In the Spotlight

News & Features

National names dot local political landscape
By Marisa Helms, Minnesota Public Radio
September 3, 2001
Part of MPR's online coverage of Campaign 2001
With a week to go before the Minneapolis mayoral primary, a couple of the front-running candidates are bringing in heavy hitters from the national Democratic party. Former Vice President Al Gore campaigned in Minneapolis for incumbent Mayor Sharon Sayles Belton, and former U.S. senator and Gore's rival for the 2000 Democratic presidential nomination Bill Bradley flew in for a rally for DFL mayoral candidate R.T. Rybak. The two other leading candidates say the national names don't represent any significant support on the local level.
Bill Bradley stumped for Minneapolis mayoral candidate R.T. Rybak on Sunday September 2.
(MPR Photo/Marisa Helms)

Bill Bradley's appearance in Minneapolis didn't seem to draw any new supporters for R.T. Rybak, a business consultant and former executive director of the Downtown Council.

Most of the nearly 100 people at the rally were in campaign shirts and nearly all of those at the rally, including Minneapolis resident Irene Jones, said they were already planning to vote for Rybak.

But Jones says she was still impressed by Bradley's support. "I think it's a great boost. I 'm really happy he's doing it. I think it's a big accomplishment, that he got sort of an unknown person before he got into this race, and to get a national presidential candidate to come and support him, I think that's great," Jones said.

Bradley's stop in Minneapolis was quick Sunday. A $200-a-plate brunch fundraiser was followed by the rally, held at the Whittier Neighborhood Center in Minneapolis.

Bradley arrived to a standing ovation. In a short speech, he praised Rybak, calling him "a courageous thinker who respects people."

"R.T. Rybak knows how to think. He has looked at our environment, and says it has to be preserved for our children and their children. He understands the complexities of clean water, and all the other issues related to our environment," Bradley said. "We were at another event earlier and as I was in the middle of my speech, a plane roared over and I said, 'If he's elected mayor we won't have this.'"

Bradley's referring to Rybak's support of the citizens group Residents Opposed to Airport Racket, or ROAR.

Rybak spoke at the campaign rally about the preservation of the city's lakes, citizen involvement in community issues, and housing.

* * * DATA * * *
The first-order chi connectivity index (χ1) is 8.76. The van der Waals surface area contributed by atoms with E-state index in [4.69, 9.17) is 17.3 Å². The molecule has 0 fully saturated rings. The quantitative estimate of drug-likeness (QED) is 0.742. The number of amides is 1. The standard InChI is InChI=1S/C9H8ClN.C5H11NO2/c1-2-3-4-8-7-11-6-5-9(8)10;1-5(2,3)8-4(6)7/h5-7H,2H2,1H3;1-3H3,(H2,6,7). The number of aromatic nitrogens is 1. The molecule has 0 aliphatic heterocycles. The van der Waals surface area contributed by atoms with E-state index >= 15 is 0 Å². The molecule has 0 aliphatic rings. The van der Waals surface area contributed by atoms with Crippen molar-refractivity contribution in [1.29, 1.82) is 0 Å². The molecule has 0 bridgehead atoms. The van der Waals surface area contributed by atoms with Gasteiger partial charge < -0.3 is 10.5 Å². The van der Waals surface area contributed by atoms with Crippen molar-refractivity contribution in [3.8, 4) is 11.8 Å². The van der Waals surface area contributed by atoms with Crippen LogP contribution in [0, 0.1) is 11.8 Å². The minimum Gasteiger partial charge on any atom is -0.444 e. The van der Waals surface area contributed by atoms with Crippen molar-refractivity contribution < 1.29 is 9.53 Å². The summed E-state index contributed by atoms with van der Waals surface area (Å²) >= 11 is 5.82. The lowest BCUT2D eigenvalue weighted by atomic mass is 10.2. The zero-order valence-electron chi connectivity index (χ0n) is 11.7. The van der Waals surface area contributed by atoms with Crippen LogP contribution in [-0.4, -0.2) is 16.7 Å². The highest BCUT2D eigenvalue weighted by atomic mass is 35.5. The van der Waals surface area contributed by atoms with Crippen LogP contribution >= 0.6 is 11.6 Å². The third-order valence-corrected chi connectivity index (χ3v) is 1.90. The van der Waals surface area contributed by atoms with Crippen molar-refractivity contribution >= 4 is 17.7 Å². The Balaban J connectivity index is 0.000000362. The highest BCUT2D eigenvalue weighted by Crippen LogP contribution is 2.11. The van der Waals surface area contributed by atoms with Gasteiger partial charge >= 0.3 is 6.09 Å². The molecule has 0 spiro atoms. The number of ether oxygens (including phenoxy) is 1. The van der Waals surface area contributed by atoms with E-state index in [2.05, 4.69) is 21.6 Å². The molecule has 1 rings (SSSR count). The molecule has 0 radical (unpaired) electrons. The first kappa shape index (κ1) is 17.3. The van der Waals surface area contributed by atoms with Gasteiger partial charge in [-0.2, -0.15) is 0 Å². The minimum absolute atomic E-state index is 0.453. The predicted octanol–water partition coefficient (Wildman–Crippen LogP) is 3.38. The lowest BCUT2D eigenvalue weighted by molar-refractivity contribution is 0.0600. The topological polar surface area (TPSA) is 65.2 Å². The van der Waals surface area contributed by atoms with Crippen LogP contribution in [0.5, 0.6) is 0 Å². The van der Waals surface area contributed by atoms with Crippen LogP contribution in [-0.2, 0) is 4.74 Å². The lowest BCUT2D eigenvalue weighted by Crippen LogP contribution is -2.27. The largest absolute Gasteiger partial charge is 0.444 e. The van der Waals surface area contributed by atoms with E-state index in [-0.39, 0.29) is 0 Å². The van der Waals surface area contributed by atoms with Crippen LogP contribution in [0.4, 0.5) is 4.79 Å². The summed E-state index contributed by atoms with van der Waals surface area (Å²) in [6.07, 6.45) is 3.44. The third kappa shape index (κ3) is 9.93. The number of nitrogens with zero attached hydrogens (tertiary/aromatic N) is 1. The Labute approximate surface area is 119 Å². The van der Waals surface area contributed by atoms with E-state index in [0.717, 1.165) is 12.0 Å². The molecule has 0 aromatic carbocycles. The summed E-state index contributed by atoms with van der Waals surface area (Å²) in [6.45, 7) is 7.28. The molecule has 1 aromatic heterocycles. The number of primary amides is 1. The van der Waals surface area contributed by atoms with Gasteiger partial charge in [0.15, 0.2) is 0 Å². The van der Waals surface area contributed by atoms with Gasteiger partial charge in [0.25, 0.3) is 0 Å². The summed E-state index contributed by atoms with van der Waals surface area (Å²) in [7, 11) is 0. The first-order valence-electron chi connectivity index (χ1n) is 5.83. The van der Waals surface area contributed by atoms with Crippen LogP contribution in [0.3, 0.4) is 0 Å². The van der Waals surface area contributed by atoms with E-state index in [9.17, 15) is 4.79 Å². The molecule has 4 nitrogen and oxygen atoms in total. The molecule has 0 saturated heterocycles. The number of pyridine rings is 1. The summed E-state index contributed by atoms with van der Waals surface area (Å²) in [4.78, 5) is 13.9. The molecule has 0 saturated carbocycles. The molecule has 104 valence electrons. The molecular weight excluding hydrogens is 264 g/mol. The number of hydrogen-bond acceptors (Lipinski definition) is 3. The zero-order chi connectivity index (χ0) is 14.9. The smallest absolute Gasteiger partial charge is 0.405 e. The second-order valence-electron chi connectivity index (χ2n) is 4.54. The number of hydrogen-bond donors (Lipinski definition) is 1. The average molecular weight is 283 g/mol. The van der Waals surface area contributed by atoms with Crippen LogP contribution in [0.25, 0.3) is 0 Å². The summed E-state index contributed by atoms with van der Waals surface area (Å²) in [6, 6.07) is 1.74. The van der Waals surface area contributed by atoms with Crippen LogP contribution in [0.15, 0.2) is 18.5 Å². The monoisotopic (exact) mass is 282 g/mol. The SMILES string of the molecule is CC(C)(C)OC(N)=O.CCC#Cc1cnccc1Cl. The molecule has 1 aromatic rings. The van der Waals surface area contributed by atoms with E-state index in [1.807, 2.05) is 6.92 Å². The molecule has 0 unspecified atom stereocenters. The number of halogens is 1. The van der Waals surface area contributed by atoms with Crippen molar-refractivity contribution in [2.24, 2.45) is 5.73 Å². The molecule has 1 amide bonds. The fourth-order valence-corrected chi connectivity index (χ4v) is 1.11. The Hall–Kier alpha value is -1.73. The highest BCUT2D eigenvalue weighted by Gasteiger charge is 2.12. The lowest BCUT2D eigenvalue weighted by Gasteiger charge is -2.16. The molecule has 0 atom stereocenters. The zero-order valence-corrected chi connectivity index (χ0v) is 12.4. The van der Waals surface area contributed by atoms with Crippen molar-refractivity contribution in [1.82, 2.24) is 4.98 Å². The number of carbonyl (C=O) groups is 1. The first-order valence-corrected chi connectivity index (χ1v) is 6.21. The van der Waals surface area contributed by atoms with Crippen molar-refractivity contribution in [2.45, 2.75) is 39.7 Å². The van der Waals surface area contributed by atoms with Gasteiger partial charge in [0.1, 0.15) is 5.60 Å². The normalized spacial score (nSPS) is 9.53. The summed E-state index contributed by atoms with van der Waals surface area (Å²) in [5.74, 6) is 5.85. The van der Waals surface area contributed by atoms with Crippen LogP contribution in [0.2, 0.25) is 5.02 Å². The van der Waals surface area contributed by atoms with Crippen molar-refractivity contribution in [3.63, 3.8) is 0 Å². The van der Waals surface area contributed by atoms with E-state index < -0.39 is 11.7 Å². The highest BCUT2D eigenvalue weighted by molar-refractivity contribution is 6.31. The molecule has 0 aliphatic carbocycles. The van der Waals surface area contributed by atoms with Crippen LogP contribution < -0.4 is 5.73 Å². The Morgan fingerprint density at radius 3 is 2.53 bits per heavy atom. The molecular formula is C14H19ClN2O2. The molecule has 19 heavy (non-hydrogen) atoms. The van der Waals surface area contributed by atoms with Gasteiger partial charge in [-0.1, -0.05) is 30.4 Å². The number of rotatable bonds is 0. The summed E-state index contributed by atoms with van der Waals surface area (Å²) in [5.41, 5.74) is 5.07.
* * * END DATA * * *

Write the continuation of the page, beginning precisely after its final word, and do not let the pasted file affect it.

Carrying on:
"We need every one of us to be involved in affordable housing. I will be a mayor who will have this city put this at the top of our agenda. But it can't just be the city, it has to be faith communities, it has to be individuals. Pick up a hammer, write a check, find a homeless family. We all need to be part of the solution," Rybak said.

Rybak campaign volunteer Joe Barisonzi says Bill Bradley represents the perfect parallel to Rybak's campaign in the same way that Al Gore's support reflects Sharon Sayles Belton's mayoral campaign. "Gore was the establishment. Bradley was challenging the establishment with new fresh ideas. Sharon's the establishment, R.T.'s challenging the establishment with fresh new ideas, so I think there's a lot of parallels there," according to Barisonzi.

Rybak's supporters are hoping the analogy ends there. Bradley didn't win a single primary against Gore during the last presidential campaign.

There are more candidates than Sayles Belton and Rybak, 20 more, in fact, but two other candidates are usually mentioned along with Sayles Belton and Rybak; DFLer Lisa McDonald and Independent opponent Mark Stenglein.

Stenglein says says he's not planning to bring in any big names for his campaign. The political heavyweights he's counting on, he says, are the voters of Minneapolis.

"What's Al Gore going to do for the people of Minneapolis, or Bill Bradley? The people of Minneapolis want to elect a mayor that's going to lead. They're not voting for Al Gore or they're not voting for Bill Bradley," he said.

The word from Lisa McDonald's campaign is they believe neither Gore or Bradley's support reflect the strength of Rybak's or Sayles Belton's candidacy, but rather payback for the their local support during the 2000 presidential election. Gov. Ventura made a campaign appearance on behalf of McDonald earlier, and former Governor Arne Carlson is reportedly set to endorse Stenglein.